This Week in DVD is a column that compiles all the latest info regarding new DVD releases, sales, and exclusive deals from stores including Target, Best Buy, Circuit City, and Fry’s.
Please don’t take the commentary on the movies and TV shows too seriously, as they’re meant not to be reviews but rather previews that include the general thoughts and ramblings of a twice-committed DVD addict. The categories represent solely the author’s intentions towards the DVDs at hand, and are in no way meant to be a reflection on what he thinks other people should rent or buy. So if he ends up putting a movie you like in the “Skip it” section without having seen it, please keep in mind that the time you could spend leaving a spiteful but ultimately futile comment could instead be used for more pleasant things in life. Like buying DVDs.
Despite his nay-sayers, I quite like Kevin Costner, but there’s no getting over the fact that this film has one of the most utterly ludicrous, far-fetched plots of any movie in the past year. One man’s vote controlling the entire presidential election? Please. This seems like one of those mildly entertaining yet entirely forgettable movies that you put on late at night to fall asleep to and then never bother finishing the next day.
Notable Extras: Commentary, “Inside the Campaign” featurette, and deleted/extended scenes.
|Amazon – $21.99
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Words are not sufficient to describe how epic this /Filmcast is. In this episode, Dave, Devindra and Adam are joined by Dan Trachtenberg from The Totally Rad Show to geek out about some recently watched TV and films, tear apart the 2008 Emmy awards with Myles McNutt, wage in on Seth Rogen and Stephen Chow’s Green Hornet news, and praise Neil Labute’s Lakeview Terrace.
Have any questions, comments, concerns, feedback, or praise? E-mail us at email@example.com or call and leave a voicemail at 781-583-1993 . Join us next Monday as we review D.J. Caruso’s Eagle Eye.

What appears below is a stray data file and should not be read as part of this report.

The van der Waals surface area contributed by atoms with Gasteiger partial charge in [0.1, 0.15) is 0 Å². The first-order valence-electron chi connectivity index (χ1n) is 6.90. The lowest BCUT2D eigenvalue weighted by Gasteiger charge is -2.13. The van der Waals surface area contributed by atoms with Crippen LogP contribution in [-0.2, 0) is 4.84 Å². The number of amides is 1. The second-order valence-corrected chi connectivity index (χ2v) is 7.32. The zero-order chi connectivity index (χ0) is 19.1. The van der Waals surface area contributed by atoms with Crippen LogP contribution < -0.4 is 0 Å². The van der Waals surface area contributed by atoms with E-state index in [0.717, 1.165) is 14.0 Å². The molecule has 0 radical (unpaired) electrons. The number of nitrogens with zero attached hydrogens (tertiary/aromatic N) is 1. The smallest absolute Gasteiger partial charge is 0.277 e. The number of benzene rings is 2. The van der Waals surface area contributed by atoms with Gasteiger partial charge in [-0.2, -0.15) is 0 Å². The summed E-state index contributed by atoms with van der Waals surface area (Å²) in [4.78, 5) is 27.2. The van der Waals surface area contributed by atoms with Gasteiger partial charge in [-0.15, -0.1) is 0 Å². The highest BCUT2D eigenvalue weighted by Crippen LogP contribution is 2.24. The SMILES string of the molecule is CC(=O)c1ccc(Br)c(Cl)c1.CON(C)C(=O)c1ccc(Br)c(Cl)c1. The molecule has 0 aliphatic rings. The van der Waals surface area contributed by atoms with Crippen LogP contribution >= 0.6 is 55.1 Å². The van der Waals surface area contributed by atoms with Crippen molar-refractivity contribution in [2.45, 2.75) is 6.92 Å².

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Four stark profile posters for Ed Harris‘s revival Western, Appaloosa, have popped up at IMP Awards. The film reunites Harris with his A History of Violence co-star Viggo Mortensen for a tale of “two friends hired to police a small town that is suffering under the rule of a rancher find their job complicated by the arrival of a young widow.” The widow is played by Renee Zellweger, and the antagonist by Jeremy Irons, who seems like a inspired choice for this type of genre and setting.
Harris’s previous film, the 2001 biopic Pollock, garnered two Oscar noms including Best Actor for his performance. Opening this October, early buzz for Appaloosa from the TIFF is mixed, with disappointed comparisons to recent feted Westerns like The Proposition and 3:10 to Yuma. We’ve included the other two posters after the jump, as well as the original one-sheet released earlier this year. And for Western buffs, the film is an adaptation of Robert Parker‘s novel, not a remake of Marlon Brando’s The Appaloosa (1966). Factoid: the title refers to a breed of horse.
Discuss: With this cast, where do you expect Appaloosa to fall in comparison to recent Westerns?
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